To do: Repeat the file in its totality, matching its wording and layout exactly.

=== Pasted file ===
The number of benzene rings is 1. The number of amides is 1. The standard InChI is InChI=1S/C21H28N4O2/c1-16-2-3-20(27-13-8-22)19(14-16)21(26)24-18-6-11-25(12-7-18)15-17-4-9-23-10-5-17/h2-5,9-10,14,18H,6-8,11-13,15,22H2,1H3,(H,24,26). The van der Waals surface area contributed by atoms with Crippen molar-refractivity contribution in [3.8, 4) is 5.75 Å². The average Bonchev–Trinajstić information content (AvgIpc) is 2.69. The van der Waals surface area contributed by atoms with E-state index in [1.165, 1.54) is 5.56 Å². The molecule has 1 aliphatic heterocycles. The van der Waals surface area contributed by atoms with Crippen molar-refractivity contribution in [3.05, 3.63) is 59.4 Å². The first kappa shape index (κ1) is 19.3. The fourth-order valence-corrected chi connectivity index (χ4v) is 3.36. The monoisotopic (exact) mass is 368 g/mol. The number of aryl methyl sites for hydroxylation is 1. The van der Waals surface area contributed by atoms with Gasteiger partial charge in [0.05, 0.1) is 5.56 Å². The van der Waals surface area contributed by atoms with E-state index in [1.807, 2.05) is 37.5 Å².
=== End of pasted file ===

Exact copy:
The number of benzene rings is 1. The number of amides is 1. The standard InChI is InChI=1S/C21H28N4O2/c1-16-2-3-20(27-13-8-22)19(14-16)21(26)24-18-6-11-25(12-7-18)15-17-4-9-23-10-5-17/h2-5,9-10,14,18H,6-8,11-13,15,22H2,1H3,(H,24,26). The van der Waals surface area contributed by atoms with Crippen molar-refractivity contribution in [3.8, 4) is 5.75 Å². The average Bonchev–Trinajstić information content (AvgIpc) is 2.69. The van der Waals surface area contributed by atoms with E-state index in [1.165, 1.54) is 5.56 Å². The molecule has 1 aliphatic heterocycles. The van der Waals surface area contributed by atoms with Crippen molar-refractivity contribution in [3.05, 3.63) is 59.4 Å². The first kappa shape index (κ1) is 19.3. The fourth-order valence-corrected chi connectivity index (χ4v) is 3.36. The monoisotopic (exact) mass is 368 g/mol. The number of aryl methyl sites for hydroxylation is 1. The van der Waals surface area contributed by atoms with Gasteiger partial charge in [0.05, 0.1) is 5.56 Å². The van der Waals surface area contributed by atoms with E-state index in [1.807, 2.05) is 37.5 Å².